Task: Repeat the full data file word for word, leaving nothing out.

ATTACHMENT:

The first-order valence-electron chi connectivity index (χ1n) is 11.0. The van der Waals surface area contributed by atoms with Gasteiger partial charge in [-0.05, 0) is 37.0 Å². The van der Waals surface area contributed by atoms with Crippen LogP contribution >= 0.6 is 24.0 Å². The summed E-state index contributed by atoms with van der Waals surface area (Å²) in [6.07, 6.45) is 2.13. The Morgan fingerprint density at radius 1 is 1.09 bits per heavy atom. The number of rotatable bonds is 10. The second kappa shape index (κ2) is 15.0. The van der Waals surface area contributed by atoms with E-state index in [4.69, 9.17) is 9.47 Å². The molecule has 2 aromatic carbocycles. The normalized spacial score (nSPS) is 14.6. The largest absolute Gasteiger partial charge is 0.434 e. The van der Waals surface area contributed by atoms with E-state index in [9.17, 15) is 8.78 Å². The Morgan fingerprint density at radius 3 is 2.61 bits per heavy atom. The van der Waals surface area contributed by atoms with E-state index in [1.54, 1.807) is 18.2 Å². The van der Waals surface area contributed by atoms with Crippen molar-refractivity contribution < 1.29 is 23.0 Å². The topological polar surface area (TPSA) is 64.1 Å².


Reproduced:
The first-order valence-electron chi connectivity index (χ1n) is 11.0. The van der Waals surface area contributed by atoms with Gasteiger partial charge in [-0.05, 0) is 37.0 Å². The van der Waals surface area contributed by atoms with Crippen LogP contribution >= 0.6 is 24.0 Å². The summed E-state index contributed by atoms with van der Waals surface area (Å²) in [6.07, 6.45) is 2.13. The Morgan fingerprint density at radius 1 is 1.09 bits per heavy atom. The number of rotatable bonds is 10. The second kappa shape index (κ2) is 15.0. The van der Waals surface area contributed by atoms with E-state index in [4.69, 9.17) is 9.47 Å². The molecule has 2 aromatic carbocycles. The normalized spacial score (nSPS) is 14.6. The largest absolute Gasteiger partial charge is 0.434 e. The van der Waals surface area contributed by atoms with E-state index in [9.17, 15) is 8.78 Å². The Morgan fingerprint density at radius 3 is 2.61 bits per heavy atom. The van der Waals surface area contributed by atoms with E-state index in [1.54, 1.807) is 18.2 Å². The van der Waals surface area contributed by atoms with Crippen molar-refractivity contribution < 1.29 is 23.0 Å². The topological polar surface area (TPSA) is 64.1 Å².